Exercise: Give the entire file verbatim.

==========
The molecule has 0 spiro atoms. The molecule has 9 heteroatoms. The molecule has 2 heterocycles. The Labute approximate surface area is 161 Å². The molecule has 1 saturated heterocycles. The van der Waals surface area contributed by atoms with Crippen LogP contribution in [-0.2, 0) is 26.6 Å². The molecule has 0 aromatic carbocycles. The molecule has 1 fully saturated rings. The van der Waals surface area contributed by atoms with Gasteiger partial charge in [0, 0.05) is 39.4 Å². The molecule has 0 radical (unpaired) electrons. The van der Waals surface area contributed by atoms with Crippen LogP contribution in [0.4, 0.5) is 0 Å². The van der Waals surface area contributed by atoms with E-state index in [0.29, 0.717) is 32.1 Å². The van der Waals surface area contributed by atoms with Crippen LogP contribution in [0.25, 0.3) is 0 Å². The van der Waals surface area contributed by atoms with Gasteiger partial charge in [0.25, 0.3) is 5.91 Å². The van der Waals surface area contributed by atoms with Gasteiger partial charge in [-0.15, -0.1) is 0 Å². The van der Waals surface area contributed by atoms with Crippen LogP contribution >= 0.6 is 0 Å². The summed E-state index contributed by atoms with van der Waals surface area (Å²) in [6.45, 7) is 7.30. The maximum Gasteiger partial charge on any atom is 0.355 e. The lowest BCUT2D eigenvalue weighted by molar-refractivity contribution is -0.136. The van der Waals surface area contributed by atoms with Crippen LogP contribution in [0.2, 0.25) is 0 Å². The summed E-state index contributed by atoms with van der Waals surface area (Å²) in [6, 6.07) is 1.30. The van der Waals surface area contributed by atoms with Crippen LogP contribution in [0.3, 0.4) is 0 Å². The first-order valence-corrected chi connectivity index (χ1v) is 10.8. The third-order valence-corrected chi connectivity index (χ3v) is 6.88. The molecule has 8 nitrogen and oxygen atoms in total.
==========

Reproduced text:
The molecule has 0 spiro atoms. The molecule has 9 heteroatoms. The molecule has 2 heterocycles. The Labute approximate surface area is 161 Å². The molecule has 1 saturated heterocycles. The van der Waals surface area contributed by atoms with Crippen LogP contribution in [-0.2, 0) is 26.6 Å². The molecule has 0 aromatic carbocycles. The molecule has 1 fully saturated rings. The van der Waals surface area contributed by atoms with Gasteiger partial charge in [0, 0.05) is 39.4 Å². The molecule has 0 radical (unpaired) electrons. The van der Waals surface area contributed by atoms with Crippen LogP contribution in [0.4, 0.5) is 0 Å². The van der Waals surface area contributed by atoms with E-state index in [0.29, 0.717) is 32.1 Å². The van der Waals surface area contributed by atoms with Crippen LogP contribution in [0.25, 0.3) is 0 Å². The van der Waals surface area contributed by atoms with Gasteiger partial charge in [0.25, 0.3) is 5.91 Å². The van der Waals surface area contributed by atoms with Gasteiger partial charge in [-0.15, -0.1) is 0 Å². The van der Waals surface area contributed by atoms with Crippen LogP contribution >= 0.6 is 0 Å². The summed E-state index contributed by atoms with van der Waals surface area (Å²) in [6.45, 7) is 7.30. The maximum Gasteiger partial charge on any atom is 0.355 e. The lowest BCUT2D eigenvalue weighted by molar-refractivity contribution is -0.136. The van der Waals surface area contributed by atoms with Crippen LogP contribution in [0.2, 0.25) is 0 Å². The summed E-state index contributed by atoms with van der Waals surface area (Å²) in [6, 6.07) is 1.30. The van der Waals surface area contributed by atoms with Crippen LogP contribution in [0.3, 0.4) is 0 Å². The first-order valence-corrected chi connectivity index (χ1v) is 10.8. The third-order valence-corrected chi connectivity index (χ3v) is 6.88. The molecule has 8 nitrogen and oxygen atoms in total.